A Dolphin’s Tale
To our great shame, one of the world’s most endangered species, the Maui’s Dolphin, now has less than 55 individuals left. The species is 54 deaths away from extinction.
It’s close cousin, the Hector’s Dolphin, numbers around 7,000-8,000 – a drop from 30,000 in the 1970s.
Each year 23 Hector’s dolphins are drowned in fisher’s nets.
Set nets have all but destroyed these air-breathing mammals in our insatiable rush to strip the seas of edible fish.
On 28 June, Primary Industries Minister David Carter announced,
“I have decided to extend the recreational and commercial set net ban in the Taranaki area, from Pariokariwa Point south to Hawera, with an offshore boundary of 2 nautical miles (nm)…
In addition, due to the level of uncertainty in information relating to Maui’s dolphin presence in the area, I have decided to prohibit the use of commercial set nets between 2 nm and 7 nm in this area without an observer onboard.
- report start and end positions of nets set between 2 and 7 nm from shore; and
- report dolphins sightings to DOC.”
Which seemed remarkably less than what was required to save Maui’s dolphin and prevent Hector’s dolphin from sliding further toward extinction.
On 21 September, Radio NZ featured a report about New Zealand’s governmental delegation to the International Union for Conservation of Nature’s conference, held in Korea. Shockingly, our delegation voted against strengthening measures to protect Maui’s and Hector’s dolphins,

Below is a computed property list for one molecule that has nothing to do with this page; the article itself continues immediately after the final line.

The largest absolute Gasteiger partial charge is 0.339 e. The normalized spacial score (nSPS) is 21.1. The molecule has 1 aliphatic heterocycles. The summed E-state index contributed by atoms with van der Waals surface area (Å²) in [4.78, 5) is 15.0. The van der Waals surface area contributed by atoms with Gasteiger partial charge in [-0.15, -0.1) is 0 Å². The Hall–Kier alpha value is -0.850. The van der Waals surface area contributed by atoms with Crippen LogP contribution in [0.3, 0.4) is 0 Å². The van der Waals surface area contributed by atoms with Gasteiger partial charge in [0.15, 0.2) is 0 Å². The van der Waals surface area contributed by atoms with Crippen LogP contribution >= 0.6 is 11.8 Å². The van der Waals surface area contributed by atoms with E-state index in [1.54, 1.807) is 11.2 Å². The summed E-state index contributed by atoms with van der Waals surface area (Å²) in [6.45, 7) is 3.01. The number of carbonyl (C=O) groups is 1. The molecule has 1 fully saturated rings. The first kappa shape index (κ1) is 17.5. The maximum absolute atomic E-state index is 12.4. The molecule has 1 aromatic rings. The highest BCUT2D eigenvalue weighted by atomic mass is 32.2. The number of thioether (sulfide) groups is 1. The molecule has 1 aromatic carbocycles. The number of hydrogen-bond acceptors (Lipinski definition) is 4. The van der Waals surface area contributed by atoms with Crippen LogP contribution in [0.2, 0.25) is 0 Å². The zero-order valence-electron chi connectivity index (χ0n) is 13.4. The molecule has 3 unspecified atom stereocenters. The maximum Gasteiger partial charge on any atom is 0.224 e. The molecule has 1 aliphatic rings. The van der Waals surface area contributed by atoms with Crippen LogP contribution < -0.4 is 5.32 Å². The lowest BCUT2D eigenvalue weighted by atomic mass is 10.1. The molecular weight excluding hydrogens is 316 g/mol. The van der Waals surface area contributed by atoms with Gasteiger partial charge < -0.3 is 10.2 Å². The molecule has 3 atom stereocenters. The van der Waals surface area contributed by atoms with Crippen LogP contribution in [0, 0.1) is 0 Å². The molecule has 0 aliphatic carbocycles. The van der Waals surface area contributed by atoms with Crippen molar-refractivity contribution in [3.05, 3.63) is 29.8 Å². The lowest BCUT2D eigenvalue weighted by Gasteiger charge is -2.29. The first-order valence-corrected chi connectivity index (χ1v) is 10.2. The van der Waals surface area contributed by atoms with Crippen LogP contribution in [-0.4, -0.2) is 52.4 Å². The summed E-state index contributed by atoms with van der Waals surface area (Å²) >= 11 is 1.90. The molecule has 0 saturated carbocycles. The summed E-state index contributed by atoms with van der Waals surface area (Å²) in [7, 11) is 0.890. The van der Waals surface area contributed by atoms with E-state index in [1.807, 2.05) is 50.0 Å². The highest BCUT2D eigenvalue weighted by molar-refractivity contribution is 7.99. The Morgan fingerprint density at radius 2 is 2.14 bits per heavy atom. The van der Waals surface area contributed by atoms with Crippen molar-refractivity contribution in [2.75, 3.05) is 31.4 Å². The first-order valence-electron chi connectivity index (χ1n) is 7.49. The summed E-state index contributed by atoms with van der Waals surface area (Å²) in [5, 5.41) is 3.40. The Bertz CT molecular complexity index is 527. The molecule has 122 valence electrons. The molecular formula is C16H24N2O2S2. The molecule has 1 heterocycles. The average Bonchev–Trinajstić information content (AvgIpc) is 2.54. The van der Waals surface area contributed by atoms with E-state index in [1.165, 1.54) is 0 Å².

Radio NZ: Listen to more on Morning Report
It must be one of the few occassions in our history that New Zealand has voted against a conservation measure in an international forum, focusing specifically on an endangered species within our own territory.
There must have been several raised eyebrows at that Conference.
How much longer can call ourselves “100% Pure – Clean & Green”? (Maybe 70%?)
On 12 June, John Key fronted a “Live Chat”, hosted by Fairfax media, where he answered questions put to him by readers.
See Previous blogpost: Fairfax – an hour with Dear Leader
One of the questions put to him referred to endangered dolphins in our waters,
What is the govt doing to prevent the extinction of the Maui dolphins? DETAILS! Not just “we’re working on it” NZ wants answers. We want a moratorium on set net fishing.
12:28 John Key:
We are very close to making an announcement in relation to that issue. Stay posted.
That tantalising hint of “an announcement in relation to that issue” raised hopes that National was set to take firm, decisive action to preserve both species from the abyss of permanent extinction.
No such luck.
By now we should be used to National stating lofty goals – and taking the lowest road possible to the easiest, cheapest outcome. An outcome we live to regret later.
In two years, Maui’s dolphin may be extinct.
That’s one hell of a “legacy” for John Key’s Prime Ministership to be remembered by.
Forest & Bird: Hector’s Dolphins: Distribution
Previous Related Blogpost
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